Why do so many Christians struggle to trust God with their finances?
We trust Him with our lives when we make our daily commute or fly cross-country. We pray for guidance in relationships and jobs. Yet when it comes to the cash in our bank accounts . . . well, we think we know best how to use it.
A Universal Struggle
As a pastor, you expect that new believers will have to work through certain financial issues, such as trusting God with their finances and accepting that security doesn’t come through money. Many come to Christ with mixed-up money priorities. Let’s be honest, before any of us give our lives to Christ, we live (and spend our money) according to our own whims. When we decide to follow Jesus, though, we begin the process of learning to live like—and for—Christ, and that means managing our finances for God. Related: Why Start With Money?
But this isn’t just a baby Christian issue. You’ve probably noticed that a lot of longtime Christians struggle with money—even when they’ve given so many other areas of their lives to Christ! And these are average Christians of all income levels. Most aren’t bankrupt, but they are living paycheck to paycheck. Some may have even limited their giving or stopped showing up for church. They just don’t have the margin anymore and, sadly, often aren’t as spiritually mature as they may seem. It’s a serious issue in American churches because it hinders individuals’ spiritual growth and churches’ ministry.
The Link to Stewardship
At its core, poor money management is a stewardship issue. Psalm 24:1 tells us, “The earth is the Lord's, and the fulness thereof.” God owns everything, including the money He blesses us with, and we just manage it for Him. Embracing this idea of true biblical stewardship naturally leads to good money management. Unfortunately, most Christians haven’t been taught stewardship, so many of them continue to mismanage money.
This is why only about 25% of the families in churches provide 50-80% of the funding, according to State of the Plate, a research study conducted in 2013 on the behavior, motivations and lifestyles of 4,413 Christian tithers. It’s also the reason pastors need to financially disciple their entire church on a regular basis.
Ministry and Resources
So what can you do? Well, you can start with ongoing financial discipleship in the form of a stewardship ministry, which creates an intentional culture of knee-to-knee financial discipleship. A healthy stewardship ministry should include resources for people across a wide range of money issues. That means it’s not limited to crisis situations, and it’s not really about benevolence or fundraising. Think newlyweds, parents sending kids to college and couples planning for retirement, to start.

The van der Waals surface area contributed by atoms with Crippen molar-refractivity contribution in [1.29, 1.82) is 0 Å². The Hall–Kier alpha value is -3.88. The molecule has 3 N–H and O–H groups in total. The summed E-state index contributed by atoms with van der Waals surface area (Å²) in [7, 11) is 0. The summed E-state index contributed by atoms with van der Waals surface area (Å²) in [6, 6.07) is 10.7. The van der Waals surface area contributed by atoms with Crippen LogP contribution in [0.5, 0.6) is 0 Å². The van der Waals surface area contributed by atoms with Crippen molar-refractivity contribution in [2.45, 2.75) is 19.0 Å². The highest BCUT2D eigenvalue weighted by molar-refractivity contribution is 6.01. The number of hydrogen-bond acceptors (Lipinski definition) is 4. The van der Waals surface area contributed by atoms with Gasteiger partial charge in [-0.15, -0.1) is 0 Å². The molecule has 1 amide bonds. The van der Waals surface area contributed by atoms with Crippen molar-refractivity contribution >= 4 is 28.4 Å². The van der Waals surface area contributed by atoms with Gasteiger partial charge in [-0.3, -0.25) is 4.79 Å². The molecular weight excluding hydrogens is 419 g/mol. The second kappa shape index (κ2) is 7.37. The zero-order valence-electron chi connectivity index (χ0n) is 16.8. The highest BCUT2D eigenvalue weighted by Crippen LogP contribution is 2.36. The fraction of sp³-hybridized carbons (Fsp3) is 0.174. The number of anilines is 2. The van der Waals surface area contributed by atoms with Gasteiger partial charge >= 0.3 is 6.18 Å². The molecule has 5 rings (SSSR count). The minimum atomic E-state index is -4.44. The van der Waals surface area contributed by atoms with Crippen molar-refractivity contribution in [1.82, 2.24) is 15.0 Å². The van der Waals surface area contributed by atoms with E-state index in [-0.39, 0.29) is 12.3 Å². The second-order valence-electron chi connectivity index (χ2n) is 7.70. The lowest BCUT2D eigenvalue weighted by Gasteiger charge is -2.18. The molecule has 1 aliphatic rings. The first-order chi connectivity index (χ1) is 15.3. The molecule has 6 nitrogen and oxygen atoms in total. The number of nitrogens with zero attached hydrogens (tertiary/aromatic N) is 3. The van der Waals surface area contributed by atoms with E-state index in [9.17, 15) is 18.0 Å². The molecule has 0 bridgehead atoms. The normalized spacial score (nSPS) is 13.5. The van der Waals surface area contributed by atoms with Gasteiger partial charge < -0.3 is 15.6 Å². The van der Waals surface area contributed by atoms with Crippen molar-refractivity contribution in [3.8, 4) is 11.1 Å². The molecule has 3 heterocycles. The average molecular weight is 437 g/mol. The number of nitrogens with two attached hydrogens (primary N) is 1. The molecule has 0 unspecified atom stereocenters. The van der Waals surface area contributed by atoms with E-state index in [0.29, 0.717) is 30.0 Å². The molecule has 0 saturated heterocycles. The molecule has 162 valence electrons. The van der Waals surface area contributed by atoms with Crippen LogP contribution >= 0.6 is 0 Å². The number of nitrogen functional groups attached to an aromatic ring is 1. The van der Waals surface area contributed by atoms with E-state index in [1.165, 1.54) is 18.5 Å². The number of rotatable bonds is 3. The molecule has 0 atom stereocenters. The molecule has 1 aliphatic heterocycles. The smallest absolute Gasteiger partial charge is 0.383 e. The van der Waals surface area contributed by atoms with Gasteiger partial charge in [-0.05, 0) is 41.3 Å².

The members of your congregation also need you, their pastor, to make stewardship a part of your church’s culture. After all, whatever happens at the head of the church will affect the entire body. Stewardship will live or die by the place the senior pastor gives it in the church! So talk about it from the pulpit and weave it into your ministries. Regular exposure to the concept, and modeling it yourself, lead to heart change.
Imagine What Could Be
Malachi 3:10 tells us that God dares us to be generous:
“Bring the whole tithe into the storehouse, that there may be food in my house. Test me in this,” says the Lord Almighty, “and see if I will not throw open the floodgates of heaven and pour out so much blessing that there will not be room enough to store it.”
If Christians understood this and trusted God with their finances, they’d see Him show up in amazing ways! It’s no surprise that tithers are better off financially than non-tithing Christians, according to State of the Plate. While we never want to fall into a “give to get” mentality, few people ever regret tithing once they start.
That’s why financial discipleship is so important for all Christians. A renewed commitment to generous giving could energize your members’ faith and clear the way for greater ministry in your church. Your people could find the margin to engage in worship, serve, give and live like never before. They could grow spiritually, and your church could make a difference for the kingdom like God intended.
Money may be just a small part of a believer’s journey to Christlikeness, but it has the power to change everything!